On Wednesday, the Mississippi State Department of Health reported on the discovery of an uncommon bacteria that causes melioidosis, identified in the environment in the United States for the FIRST TIME.
The bacterium, Burkholderia pseudomallei, was previously not thought to be found in the U.S., meaning people who had symptoms similar to those of melioidosis but who had no history of international travel were considered unlikely to be infected with it.
However, two unrelated patients led to the discovery, the CDC said. The bacterium is likely endemic in parts of the southern United States, along the Gulf Coast.
According to a CDC press release, the first person from the coast was diagnosed with melioidosis in 2020, a rare disease caused by a bacteria known as Burkholderia pseudomallei.
A second person living in close geographic proximity was diagnosed with the disease in 2022.
The cases prompted state health officials and the CDC to take samples and test household products, soil, and water in and around both patients’ homes, with permission. The bacteria was found in samples of soil and standing water.
Here’s what the CDC said in a statement:
“The bacteria, Burkholderia pseudomallei or B. pseudomallei, was identified through sampling of soil and water in the Gulf Coast region of Mississippi,” CDC said in a statement.
“It is unclear how long the bacteria has been in the environment and where else it might be found in the U.S.; however, modeling suggests that the environmental conditions found in the Gulf Coast states are conducive to the growth of B. pseudomallei.”
“CDC is alerting clinicians throughout the country of this discovery through a national health advisory, reminding them to be aware of the signs and symptoms of melioidosis and to consider melioidosis in patients that present with symptoms of the disease,” the agency warned.
Melioidosis is generally considered a disease of the tropics. It can infect both people and a range of animals, including sheep and cows.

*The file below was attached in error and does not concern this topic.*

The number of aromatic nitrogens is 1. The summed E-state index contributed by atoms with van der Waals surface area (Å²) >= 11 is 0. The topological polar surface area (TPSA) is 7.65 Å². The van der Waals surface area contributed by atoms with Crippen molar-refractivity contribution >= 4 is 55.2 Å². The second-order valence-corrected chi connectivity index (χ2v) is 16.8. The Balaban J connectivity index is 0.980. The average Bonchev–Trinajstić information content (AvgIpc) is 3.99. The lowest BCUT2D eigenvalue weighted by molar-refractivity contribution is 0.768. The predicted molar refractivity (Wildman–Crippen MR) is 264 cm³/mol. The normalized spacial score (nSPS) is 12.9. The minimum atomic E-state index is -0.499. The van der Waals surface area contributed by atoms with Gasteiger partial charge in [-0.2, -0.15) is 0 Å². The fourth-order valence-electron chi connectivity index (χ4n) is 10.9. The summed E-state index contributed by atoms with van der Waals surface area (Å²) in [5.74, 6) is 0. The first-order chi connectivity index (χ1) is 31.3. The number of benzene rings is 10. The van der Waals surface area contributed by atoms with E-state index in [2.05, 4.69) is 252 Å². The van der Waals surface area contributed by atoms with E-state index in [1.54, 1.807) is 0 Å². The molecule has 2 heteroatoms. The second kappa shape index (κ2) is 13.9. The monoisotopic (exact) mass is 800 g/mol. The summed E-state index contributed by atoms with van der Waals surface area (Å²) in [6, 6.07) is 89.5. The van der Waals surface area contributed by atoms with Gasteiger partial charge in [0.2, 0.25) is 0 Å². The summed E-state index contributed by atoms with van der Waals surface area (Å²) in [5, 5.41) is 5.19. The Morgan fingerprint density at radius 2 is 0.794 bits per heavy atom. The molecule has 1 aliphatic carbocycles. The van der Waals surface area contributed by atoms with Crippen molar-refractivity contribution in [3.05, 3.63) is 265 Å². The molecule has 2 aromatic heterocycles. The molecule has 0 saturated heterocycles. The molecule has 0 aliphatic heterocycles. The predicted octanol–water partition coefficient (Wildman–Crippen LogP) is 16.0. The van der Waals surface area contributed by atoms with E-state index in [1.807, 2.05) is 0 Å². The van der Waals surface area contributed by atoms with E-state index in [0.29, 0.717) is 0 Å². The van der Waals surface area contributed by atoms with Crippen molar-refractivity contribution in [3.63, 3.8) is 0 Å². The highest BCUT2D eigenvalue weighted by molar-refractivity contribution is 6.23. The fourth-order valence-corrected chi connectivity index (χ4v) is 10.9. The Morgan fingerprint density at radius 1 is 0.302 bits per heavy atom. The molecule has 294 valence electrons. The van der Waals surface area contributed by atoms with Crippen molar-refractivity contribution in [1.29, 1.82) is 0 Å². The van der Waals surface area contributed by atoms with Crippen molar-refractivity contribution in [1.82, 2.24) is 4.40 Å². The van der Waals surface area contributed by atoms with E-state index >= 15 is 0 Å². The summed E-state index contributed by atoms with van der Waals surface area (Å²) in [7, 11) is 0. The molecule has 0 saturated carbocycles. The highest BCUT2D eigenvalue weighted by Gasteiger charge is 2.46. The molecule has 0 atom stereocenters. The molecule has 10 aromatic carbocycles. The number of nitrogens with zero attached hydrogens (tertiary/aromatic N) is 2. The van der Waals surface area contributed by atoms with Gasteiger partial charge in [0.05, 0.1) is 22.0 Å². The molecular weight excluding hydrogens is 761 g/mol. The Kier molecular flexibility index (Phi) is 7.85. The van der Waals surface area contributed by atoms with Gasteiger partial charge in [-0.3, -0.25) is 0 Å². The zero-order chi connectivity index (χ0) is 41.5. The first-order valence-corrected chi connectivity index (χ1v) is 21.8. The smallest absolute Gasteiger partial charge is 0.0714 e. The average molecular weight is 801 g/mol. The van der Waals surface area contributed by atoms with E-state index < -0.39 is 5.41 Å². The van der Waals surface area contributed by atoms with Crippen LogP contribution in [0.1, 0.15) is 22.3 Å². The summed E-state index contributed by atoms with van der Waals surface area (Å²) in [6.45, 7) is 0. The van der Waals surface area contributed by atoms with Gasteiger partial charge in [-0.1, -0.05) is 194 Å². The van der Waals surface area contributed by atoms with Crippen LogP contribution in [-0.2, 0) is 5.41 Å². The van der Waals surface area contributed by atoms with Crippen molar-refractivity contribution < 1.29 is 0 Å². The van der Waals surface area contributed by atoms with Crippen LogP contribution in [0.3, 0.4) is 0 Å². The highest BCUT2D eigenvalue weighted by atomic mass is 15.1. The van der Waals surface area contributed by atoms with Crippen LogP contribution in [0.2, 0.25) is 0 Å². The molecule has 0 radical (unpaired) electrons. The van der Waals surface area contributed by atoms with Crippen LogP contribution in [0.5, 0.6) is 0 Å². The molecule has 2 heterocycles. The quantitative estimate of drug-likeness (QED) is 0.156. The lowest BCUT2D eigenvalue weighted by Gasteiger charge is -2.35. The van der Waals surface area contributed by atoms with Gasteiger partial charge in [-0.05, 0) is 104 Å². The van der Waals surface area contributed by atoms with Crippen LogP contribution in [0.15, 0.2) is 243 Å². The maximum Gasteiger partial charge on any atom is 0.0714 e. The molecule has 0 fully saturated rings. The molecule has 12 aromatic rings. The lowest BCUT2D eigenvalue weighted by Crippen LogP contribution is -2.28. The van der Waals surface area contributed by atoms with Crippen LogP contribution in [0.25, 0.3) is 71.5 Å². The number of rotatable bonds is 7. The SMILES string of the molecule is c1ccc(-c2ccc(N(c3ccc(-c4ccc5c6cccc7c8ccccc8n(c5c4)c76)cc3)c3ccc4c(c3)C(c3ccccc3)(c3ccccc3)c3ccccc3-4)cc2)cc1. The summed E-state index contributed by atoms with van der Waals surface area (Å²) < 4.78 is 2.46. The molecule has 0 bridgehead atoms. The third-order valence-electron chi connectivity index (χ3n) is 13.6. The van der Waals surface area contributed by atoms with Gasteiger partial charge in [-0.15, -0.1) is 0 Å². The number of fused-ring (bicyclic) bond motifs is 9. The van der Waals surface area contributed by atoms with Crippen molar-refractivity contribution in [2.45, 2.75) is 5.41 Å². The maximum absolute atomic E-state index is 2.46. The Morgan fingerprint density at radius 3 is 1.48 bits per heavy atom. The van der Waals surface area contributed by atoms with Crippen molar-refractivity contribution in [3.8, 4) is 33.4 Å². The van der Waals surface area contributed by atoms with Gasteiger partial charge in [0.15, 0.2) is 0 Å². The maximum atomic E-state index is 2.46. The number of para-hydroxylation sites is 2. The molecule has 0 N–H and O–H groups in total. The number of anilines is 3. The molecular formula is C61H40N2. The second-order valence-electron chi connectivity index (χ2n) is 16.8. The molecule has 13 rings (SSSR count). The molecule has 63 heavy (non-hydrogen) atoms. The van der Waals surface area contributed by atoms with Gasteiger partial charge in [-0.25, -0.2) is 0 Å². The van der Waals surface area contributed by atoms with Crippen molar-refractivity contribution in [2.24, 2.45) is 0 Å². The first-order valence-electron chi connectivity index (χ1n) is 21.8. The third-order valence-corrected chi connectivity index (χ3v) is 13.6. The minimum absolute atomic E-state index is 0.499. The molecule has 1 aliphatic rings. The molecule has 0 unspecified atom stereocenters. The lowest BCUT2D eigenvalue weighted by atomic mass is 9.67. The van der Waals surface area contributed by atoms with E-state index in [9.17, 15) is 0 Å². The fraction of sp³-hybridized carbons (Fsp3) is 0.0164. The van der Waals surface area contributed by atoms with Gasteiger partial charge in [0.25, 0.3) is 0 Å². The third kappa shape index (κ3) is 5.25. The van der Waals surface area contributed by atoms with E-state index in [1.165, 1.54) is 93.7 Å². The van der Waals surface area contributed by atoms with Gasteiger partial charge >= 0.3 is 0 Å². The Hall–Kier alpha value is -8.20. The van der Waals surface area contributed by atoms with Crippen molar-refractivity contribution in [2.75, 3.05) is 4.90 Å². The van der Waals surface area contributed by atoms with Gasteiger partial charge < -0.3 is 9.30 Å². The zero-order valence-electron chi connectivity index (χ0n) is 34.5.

Though infections are rare, it is dangerous enough to be seen as a potential bioterrorism weapon; it is classed as a Tier 1 select agent, the same class to which threats like Ebola and anthrax belong.
Here’s what we know about ‘Burkholderia pseudomallei’ according to CDC:
Melioidosis is caused by direct contact with B. pseudomallei, which is found in contaminated soil and water. Among the average of 12 melioidosis cases diagnosed in the United States each year, most have occurred in people with recent travel to a country where this bacteria is endemic. Cases of melioidosis have also been linked to contaminated commercial products imported from disease-endemic countries. This recently occurred in 2021 when a cluster of four cases in four states were linked to an imported contaminated aromatherapy spray
Melioidosis has a wide range of nonspecific symptoms like fever, joint pain, and headaches and can cause conditions that include pneumonia, abscess formation, or blood infections. Worldwide, melioidosis is fatal in 10 – 50% of those infected. B. pseudomallei has historically been found in tropical and sub-tropical areas such as South and Southeast Asia, northern Australia, and parts of Central and South America and Puerto Rico. Given the very small number of cases of melioidosis identified historically in the United States, CDC believes the risk of melioidosis for the general population continues to be very low.
Individuals living in the Gulf Coast of Mississippi and who have health conditions that may put them at higher risk—such as diabetes, chronic kidney disease, chronic lung disease, or excessive alcohol use— should take precautions to protect themselves:
- Avoid contact with soil or muddy water, particularly after heavy rains, and protect open wounds with waterproof dressings.
- Wear waterproof boots when gardening, doing yard work, or doing agricultural work, which can prevent infection through the feet and lower legs—particularly after flooding or storms.
- Wear gloves to protect the hands when working directly with soil.